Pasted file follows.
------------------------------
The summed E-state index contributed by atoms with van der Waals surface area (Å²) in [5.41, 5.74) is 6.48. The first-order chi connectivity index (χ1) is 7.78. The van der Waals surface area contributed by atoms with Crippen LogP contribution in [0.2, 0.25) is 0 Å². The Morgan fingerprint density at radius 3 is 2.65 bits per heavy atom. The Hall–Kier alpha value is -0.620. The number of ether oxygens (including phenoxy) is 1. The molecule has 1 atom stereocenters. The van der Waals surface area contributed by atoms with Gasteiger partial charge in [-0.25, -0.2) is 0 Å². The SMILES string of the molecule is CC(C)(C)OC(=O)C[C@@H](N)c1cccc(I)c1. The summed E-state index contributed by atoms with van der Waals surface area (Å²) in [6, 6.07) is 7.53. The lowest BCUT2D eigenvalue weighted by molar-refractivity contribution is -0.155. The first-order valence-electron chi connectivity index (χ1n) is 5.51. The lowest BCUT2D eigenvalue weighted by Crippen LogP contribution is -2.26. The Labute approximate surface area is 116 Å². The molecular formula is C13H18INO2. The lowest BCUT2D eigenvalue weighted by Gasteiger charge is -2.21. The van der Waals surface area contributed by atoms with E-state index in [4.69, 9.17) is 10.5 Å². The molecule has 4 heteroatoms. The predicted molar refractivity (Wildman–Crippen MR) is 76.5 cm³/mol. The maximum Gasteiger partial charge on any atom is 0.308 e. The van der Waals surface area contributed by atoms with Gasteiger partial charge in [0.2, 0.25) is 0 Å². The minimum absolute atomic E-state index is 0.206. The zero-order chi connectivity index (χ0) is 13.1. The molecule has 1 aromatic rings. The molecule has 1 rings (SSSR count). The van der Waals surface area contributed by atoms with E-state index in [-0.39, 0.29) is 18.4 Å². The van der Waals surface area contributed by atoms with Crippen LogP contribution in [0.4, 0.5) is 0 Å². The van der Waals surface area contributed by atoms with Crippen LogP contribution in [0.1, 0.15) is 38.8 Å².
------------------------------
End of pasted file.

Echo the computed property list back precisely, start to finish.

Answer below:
The summed E-state index contributed by atoms with van der Waals surface area (Å²) in [5.41, 5.74) is 6.48. The first-order chi connectivity index (χ1) is 7.78. The van der Waals surface area contributed by atoms with Crippen LogP contribution in [0.2, 0.25) is 0 Å². The Morgan fingerprint density at radius 3 is 2.65 bits per heavy atom. The Hall–Kier alpha value is -0.620. The number of ether oxygens (including phenoxy) is 1. The molecule has 1 atom stereocenters. The van der Waals surface area contributed by atoms with Gasteiger partial charge in [-0.25, -0.2) is 0 Å². The SMILES string of the molecule is CC(C)(C)OC(=O)C[C@@H](N)c1cccc(I)c1. The summed E-state index contributed by atoms with van der Waals surface area (Å²) in [6, 6.07) is 7.53. The lowest BCUT2D eigenvalue weighted by molar-refractivity contribution is -0.155. The first-order valence-electron chi connectivity index (χ1n) is 5.51. The lowest BCUT2D eigenvalue weighted by Crippen LogP contribution is -2.26. The Labute approximate surface area is 116 Å². The molecular formula is C13H18INO2. The lowest BCUT2D eigenvalue weighted by Gasteiger charge is -2.21. The van der Waals surface area contributed by atoms with E-state index in [4.69, 9.17) is 10.5 Å². The molecule has 4 heteroatoms. The predicted molar refractivity (Wildman–Crippen MR) is 76.5 cm³/mol. The maximum Gasteiger partial charge on any atom is 0.308 e. The van der Waals surface area contributed by atoms with Gasteiger partial charge in [0.2, 0.25) is 0 Å². The minimum absolute atomic E-state index is 0.206. The zero-order chi connectivity index (χ0) is 13.1. The molecule has 1 aromatic rings. The molecule has 1 rings (SSSR count). The van der Waals surface area contributed by atoms with E-state index in [-0.39, 0.29) is 18.4 Å². The van der Waals surface area contributed by atoms with Crippen LogP contribution in [0.4, 0.5) is 0 Å². The van der Waals surface area contributed by atoms with Crippen LogP contribution in [0.1, 0.15) is 38.8 Å².